The average film adaptations of video games are usually bad. Most are based on games like “Mario” or “Mortal Kombat,” games that lack a story. What about a film that takes place in continuity with a game franchise renowned for its story? “Mass Effect: Paragon Lost” is an anime film that takes place during the events of the critically acclaimed game, “Mass Effect 2.”
The story follows James Vega, a supporting character from “Mass Effect 3” and his platoon of Space Marines as they guard a human colony on a distant world. When a mysterious alien race known as the Collectors attack the colony and abduct its people, it is up James and his platoon to save them.
This plot sounds like rather generic sci-fi fare, and it is at times. However, there are plenty of surprises along the way to keep you interested in the story. The twists in the film, save for one painfully obvious one, are well done, and one is particularly chilling. The story is a classic race against time rescue mission and holds your attention throughout its runtime. The climax of the film is excellently written and beautifully animated. The climax of the film deserves to be ranked among some of the best of the Mass Effect franchise.
The opening sequence of the film is especially well animated. The opening involves James’ squad engaging a group of alien soldiers in a bloody and brutal battle. The battle looks great. It is well paced and wonderfully animated. It also does a good job of establishing the tone of the film. It gives the audience a brief taste of the action that awaits, before spending the next half hour developing the cast and establishing the world the film is set in. After that, the film progresses into a survival horror style of sci-fi, reminiscent of John Carpenter’s “The Thing.” One of the key themes of the “Mass Effect” franchise is choice, and the film presents James with several choices that he must make. He is aware that no matter what choices he makes, he will have to live with the outcome. The film is surprisingly accessible for people who are not familiar with the franchise. Of course, it would be much easier to understand with prior knowledge of the “Mass Effect” series.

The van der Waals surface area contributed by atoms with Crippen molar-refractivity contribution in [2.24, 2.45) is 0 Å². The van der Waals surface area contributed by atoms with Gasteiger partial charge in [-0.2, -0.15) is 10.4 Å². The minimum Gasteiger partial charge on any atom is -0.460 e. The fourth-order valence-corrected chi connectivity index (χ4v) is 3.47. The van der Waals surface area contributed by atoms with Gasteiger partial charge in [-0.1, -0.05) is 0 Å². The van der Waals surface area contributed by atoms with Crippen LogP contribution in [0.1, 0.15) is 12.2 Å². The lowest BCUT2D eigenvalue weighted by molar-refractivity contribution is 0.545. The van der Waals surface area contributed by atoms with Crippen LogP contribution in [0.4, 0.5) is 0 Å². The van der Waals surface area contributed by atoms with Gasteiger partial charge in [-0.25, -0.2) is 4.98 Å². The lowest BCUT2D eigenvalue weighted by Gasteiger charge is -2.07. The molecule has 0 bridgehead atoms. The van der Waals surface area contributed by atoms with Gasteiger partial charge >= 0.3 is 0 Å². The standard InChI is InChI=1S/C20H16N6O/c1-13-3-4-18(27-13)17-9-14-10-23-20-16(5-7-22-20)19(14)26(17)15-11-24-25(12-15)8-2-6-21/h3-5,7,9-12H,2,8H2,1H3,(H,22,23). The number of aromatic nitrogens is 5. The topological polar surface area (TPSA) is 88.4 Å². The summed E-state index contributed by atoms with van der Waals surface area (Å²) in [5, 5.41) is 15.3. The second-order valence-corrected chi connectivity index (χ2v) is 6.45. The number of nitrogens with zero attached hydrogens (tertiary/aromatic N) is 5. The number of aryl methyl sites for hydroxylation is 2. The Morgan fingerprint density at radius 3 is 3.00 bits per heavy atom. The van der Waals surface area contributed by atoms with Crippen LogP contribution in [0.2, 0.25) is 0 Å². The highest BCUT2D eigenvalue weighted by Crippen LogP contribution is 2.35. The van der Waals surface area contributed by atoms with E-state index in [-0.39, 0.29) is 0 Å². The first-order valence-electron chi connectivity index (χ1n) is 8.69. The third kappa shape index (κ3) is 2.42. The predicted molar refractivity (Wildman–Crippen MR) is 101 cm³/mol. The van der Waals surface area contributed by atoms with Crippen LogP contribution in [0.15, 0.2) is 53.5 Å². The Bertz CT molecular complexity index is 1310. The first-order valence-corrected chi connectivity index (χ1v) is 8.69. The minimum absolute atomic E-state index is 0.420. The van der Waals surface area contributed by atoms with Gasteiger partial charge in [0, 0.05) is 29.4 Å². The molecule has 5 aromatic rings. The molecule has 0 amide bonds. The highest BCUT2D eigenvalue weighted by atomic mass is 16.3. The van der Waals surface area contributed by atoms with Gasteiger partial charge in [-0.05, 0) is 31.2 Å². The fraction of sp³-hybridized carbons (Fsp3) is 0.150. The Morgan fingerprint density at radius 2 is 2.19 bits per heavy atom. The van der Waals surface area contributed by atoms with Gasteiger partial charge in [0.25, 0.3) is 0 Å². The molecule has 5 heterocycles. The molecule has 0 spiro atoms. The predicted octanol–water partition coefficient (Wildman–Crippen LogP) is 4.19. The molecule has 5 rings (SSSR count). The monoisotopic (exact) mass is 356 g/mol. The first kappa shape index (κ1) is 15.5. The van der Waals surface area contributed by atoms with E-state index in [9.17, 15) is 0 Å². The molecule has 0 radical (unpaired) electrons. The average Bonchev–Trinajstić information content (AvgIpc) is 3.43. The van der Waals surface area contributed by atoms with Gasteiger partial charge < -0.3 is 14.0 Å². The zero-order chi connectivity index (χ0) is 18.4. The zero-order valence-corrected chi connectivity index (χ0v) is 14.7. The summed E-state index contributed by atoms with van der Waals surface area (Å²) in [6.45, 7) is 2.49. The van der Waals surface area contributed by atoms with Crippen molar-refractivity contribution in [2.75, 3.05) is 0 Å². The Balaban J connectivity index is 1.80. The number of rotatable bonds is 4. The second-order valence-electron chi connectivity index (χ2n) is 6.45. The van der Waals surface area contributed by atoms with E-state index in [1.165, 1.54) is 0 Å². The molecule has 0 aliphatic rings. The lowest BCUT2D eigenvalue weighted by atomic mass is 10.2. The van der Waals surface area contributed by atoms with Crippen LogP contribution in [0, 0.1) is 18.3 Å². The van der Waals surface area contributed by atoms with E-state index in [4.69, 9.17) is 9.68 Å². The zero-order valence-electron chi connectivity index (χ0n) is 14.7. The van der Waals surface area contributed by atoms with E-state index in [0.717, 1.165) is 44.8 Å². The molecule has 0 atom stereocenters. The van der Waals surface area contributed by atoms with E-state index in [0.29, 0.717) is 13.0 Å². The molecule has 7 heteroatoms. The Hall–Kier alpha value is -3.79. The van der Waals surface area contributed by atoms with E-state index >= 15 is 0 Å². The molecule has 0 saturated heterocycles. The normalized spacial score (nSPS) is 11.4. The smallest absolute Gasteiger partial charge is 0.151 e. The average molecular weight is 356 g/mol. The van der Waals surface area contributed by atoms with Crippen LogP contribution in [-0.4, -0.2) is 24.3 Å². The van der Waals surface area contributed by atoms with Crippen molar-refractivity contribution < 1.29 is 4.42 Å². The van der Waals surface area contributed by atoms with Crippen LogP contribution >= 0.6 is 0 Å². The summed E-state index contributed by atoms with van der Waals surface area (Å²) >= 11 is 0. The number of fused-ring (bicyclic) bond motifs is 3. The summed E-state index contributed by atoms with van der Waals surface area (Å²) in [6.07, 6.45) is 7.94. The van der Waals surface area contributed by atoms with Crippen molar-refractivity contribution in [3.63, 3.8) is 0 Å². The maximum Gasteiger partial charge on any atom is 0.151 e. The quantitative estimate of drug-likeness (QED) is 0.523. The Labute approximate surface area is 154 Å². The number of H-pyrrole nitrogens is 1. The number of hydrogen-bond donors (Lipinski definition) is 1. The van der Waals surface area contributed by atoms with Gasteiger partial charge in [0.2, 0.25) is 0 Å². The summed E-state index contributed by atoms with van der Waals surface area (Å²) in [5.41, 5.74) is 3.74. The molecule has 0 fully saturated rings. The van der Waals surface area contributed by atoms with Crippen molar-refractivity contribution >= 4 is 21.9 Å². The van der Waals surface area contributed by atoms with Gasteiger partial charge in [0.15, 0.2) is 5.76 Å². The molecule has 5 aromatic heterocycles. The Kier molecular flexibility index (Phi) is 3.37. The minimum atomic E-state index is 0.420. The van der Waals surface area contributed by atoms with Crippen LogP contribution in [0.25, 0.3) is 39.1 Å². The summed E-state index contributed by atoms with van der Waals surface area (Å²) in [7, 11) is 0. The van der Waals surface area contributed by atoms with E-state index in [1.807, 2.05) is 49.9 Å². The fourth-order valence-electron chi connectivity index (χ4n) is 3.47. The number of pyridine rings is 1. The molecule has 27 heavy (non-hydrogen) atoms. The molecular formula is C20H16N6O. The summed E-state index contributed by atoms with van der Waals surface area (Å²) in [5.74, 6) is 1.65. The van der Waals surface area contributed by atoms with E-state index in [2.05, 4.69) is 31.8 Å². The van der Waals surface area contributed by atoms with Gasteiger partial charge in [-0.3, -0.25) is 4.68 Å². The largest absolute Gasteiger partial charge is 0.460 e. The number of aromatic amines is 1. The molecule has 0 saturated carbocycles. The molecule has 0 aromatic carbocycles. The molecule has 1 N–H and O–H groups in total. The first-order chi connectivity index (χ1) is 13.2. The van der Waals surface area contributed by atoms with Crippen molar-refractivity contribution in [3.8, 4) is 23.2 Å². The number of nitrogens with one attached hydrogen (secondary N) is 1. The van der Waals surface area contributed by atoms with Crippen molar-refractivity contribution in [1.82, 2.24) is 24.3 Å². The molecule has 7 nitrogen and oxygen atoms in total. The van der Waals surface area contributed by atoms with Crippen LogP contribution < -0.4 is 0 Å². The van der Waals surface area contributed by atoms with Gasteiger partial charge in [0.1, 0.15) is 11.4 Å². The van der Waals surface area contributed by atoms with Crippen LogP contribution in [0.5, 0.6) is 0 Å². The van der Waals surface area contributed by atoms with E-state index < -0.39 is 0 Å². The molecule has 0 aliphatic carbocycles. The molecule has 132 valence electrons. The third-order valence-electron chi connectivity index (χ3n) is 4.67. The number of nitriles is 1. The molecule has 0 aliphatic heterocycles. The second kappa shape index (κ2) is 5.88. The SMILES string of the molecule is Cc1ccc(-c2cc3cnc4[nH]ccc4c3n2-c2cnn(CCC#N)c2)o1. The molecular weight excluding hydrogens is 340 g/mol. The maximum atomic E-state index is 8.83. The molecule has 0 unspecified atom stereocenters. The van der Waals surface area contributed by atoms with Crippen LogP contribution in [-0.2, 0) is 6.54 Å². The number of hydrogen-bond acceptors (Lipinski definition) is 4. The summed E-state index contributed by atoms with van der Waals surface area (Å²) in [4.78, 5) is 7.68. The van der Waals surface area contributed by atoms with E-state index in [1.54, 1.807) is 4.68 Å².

“Paragon Lost” is a Japanese anime, which of course means that it is traditionally animated unlike the computer animation of the video games. The animators do a good job adapting the character designs of the aliens, and of James himself, to animation. The animation style of the film overall is crisp and clean. It is obvious that the film had a good budget behind it. The film also makes use of a surprising amount of horror elements, and it pulls the horror off surprisingly well. The amount of gore and violence mean that this film is definitely not for kids. The violence is on par with that of the M rated games.
The characters of the film are the typical action heroes’ stereotypes that you see in most films of this style, but they are still quite entertaining and are enjoyable. The focus of the film is James. James was one of the team members from “Mass Effect 3.” In the game, he is an affable and friendly veteran who eventually reveals deep emotional damage and trauma because of his encounter with the Collectors. “Paragon Lost” serves to explain and develop his backstory. At the start of the film, he is presented as an eager, competent and painfully idealistic marine who will do anything to protect his squad. The film shows his progression to a darker, more troubled man who still believes in doing the right thing but questions whether his decisions are right at all.
The voice cast for this film is excellent. Funimation Studios contracted some of the best actors available for this film. Each character sounds just right in their roles. Freddie Prinze Jr. reprises his role as James from the games. Prinze’s acting talent has been debated over the years, but in this film, his voice acting is superb for the character. He is able to properly bring out the emotion and determination that the character possesses. The voice acting includes such talent as Monical Rial (Shiro- Deadman Wonderland), Vic Mignogna (Ed Elric- Fullmetal Alchemist), Ling (Fullmetal Alchemist: Brotherhood), and Travis Willingham (Roy Mustang- Fullmetal Alchemist) all turn in great performances in their roles.
The film was shown in a world premiere at Anime Weekend Atlanta and will not be available for public viewing until December of this year. Despite the long wait, the film is well worth seeing. It has a few flaws, but the script is solid, the animation is great, and the story is good. If you are a “Mass Effect” fan, it is well worth seeing.
Richard "Hawk" Hawkins
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